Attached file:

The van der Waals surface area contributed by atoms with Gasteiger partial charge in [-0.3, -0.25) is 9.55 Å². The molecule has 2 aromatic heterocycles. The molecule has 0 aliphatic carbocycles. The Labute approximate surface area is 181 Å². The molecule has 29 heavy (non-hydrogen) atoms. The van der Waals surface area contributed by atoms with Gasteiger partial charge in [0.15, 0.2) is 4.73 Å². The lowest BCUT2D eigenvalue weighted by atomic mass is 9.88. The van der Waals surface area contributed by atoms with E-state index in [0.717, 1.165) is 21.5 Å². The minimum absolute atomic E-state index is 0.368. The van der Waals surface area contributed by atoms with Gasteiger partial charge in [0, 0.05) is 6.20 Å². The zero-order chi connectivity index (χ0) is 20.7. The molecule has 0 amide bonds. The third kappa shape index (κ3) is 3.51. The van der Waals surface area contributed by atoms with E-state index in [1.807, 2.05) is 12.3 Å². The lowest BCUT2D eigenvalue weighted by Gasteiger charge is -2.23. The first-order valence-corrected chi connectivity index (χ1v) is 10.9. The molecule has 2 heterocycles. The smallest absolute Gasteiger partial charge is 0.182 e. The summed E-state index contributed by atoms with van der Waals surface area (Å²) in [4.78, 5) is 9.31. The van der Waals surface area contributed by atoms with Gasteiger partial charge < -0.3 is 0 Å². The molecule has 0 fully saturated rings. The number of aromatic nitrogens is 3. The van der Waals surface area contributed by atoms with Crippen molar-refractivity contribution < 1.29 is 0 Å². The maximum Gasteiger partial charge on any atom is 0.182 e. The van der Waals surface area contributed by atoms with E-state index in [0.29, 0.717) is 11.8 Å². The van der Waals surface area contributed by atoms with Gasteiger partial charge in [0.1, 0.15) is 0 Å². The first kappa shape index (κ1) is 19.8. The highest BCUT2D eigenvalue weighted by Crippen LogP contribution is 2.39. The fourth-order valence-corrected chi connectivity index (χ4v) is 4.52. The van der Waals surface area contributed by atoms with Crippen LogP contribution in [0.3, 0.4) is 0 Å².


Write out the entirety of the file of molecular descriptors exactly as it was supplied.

The van der Waals surface area contributed by atoms with Gasteiger partial charge in [-0.3, -0.25) is 9.55 Å². The molecule has 2 aromatic heterocycles. The molecule has 0 aliphatic carbocycles. The Labute approximate surface area is 181 Å². The molecule has 29 heavy (non-hydrogen) atoms. The van der Waals surface area contributed by atoms with Gasteiger partial charge in [0.15, 0.2) is 4.73 Å². The lowest BCUT2D eigenvalue weighted by atomic mass is 9.88. The van der Waals surface area contributed by atoms with E-state index in [0.717, 1.165) is 21.5 Å². The minimum absolute atomic E-state index is 0.368. The van der Waals surface area contributed by atoms with Gasteiger partial charge in [0, 0.05) is 6.20 Å². The zero-order chi connectivity index (χ0) is 20.7. The molecule has 0 amide bonds. The third kappa shape index (κ3) is 3.51. The van der Waals surface area contributed by atoms with E-state index in [1.807, 2.05) is 12.3 Å². The lowest BCUT2D eigenvalue weighted by Gasteiger charge is -2.23. The first-order valence-corrected chi connectivity index (χ1v) is 10.9. The molecule has 2 heterocycles. The smallest absolute Gasteiger partial charge is 0.182 e. The summed E-state index contributed by atoms with van der Waals surface area (Å²) in [4.78, 5) is 9.31. The van der Waals surface area contributed by atoms with Gasteiger partial charge < -0.3 is 0 Å². The molecule has 0 fully saturated rings. The number of aromatic nitrogens is 3. The van der Waals surface area contributed by atoms with Crippen molar-refractivity contribution < 1.29 is 0 Å². The maximum Gasteiger partial charge on any atom is 0.182 e. The van der Waals surface area contributed by atoms with E-state index in [0.29, 0.717) is 11.8 Å². The van der Waals surface area contributed by atoms with Gasteiger partial charge in [0.1, 0.15) is 0 Å². The first kappa shape index (κ1) is 19.8. The highest BCUT2D eigenvalue weighted by Crippen LogP contribution is 2.39. The fourth-order valence-corrected chi connectivity index (χ4v) is 4.52. The van der Waals surface area contributed by atoms with Crippen LogP contribution in [0.3, 0.4) is 0 Å².